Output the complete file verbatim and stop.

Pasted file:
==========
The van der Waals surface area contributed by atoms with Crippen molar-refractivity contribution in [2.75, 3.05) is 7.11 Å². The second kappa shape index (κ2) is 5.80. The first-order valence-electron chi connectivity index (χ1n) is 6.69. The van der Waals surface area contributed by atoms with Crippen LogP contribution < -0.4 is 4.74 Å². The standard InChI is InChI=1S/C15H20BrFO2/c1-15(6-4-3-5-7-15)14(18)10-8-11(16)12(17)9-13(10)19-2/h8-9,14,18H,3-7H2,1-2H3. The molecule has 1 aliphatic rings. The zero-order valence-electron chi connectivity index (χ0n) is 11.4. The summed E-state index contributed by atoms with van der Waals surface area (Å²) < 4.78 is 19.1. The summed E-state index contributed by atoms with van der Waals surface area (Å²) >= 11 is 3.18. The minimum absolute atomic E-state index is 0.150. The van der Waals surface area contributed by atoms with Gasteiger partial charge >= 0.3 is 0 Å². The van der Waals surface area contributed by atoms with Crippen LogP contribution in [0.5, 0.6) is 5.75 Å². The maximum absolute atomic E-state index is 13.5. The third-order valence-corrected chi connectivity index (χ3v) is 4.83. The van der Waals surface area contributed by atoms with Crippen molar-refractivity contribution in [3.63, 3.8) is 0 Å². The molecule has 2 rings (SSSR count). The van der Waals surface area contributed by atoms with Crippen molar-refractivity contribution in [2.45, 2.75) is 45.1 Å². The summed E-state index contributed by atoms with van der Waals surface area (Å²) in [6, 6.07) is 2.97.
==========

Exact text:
The van der Waals surface area contributed by atoms with Crippen molar-refractivity contribution in [2.75, 3.05) is 7.11 Å². The second kappa shape index (κ2) is 5.80. The first-order valence-electron chi connectivity index (χ1n) is 6.69. The van der Waals surface area contributed by atoms with Crippen LogP contribution < -0.4 is 4.74 Å². The standard InChI is InChI=1S/C15H20BrFO2/c1-15(6-4-3-5-7-15)14(18)10-8-11(16)12(17)9-13(10)19-2/h8-9,14,18H,3-7H2,1-2H3. The molecule has 1 aliphatic rings. The zero-order valence-electron chi connectivity index (χ0n) is 11.4. The summed E-state index contributed by atoms with van der Waals surface area (Å²) < 4.78 is 19.1. The summed E-state index contributed by atoms with van der Waals surface area (Å²) >= 11 is 3.18. The minimum absolute atomic E-state index is 0.150. The van der Waals surface area contributed by atoms with Gasteiger partial charge >= 0.3 is 0 Å². The van der Waals surface area contributed by atoms with Crippen LogP contribution in [0.5, 0.6) is 5.75 Å². The maximum absolute atomic E-state index is 13.5. The third-order valence-corrected chi connectivity index (χ3v) is 4.83. The van der Waals surface area contributed by atoms with Crippen molar-refractivity contribution in [3.63, 3.8) is 0 Å². The molecule has 2 rings (SSSR count). The van der Waals surface area contributed by atoms with Crippen molar-refractivity contribution in [2.45, 2.75) is 45.1 Å². The summed E-state index contributed by atoms with van der Waals surface area (Å²) in [6, 6.07) is 2.97.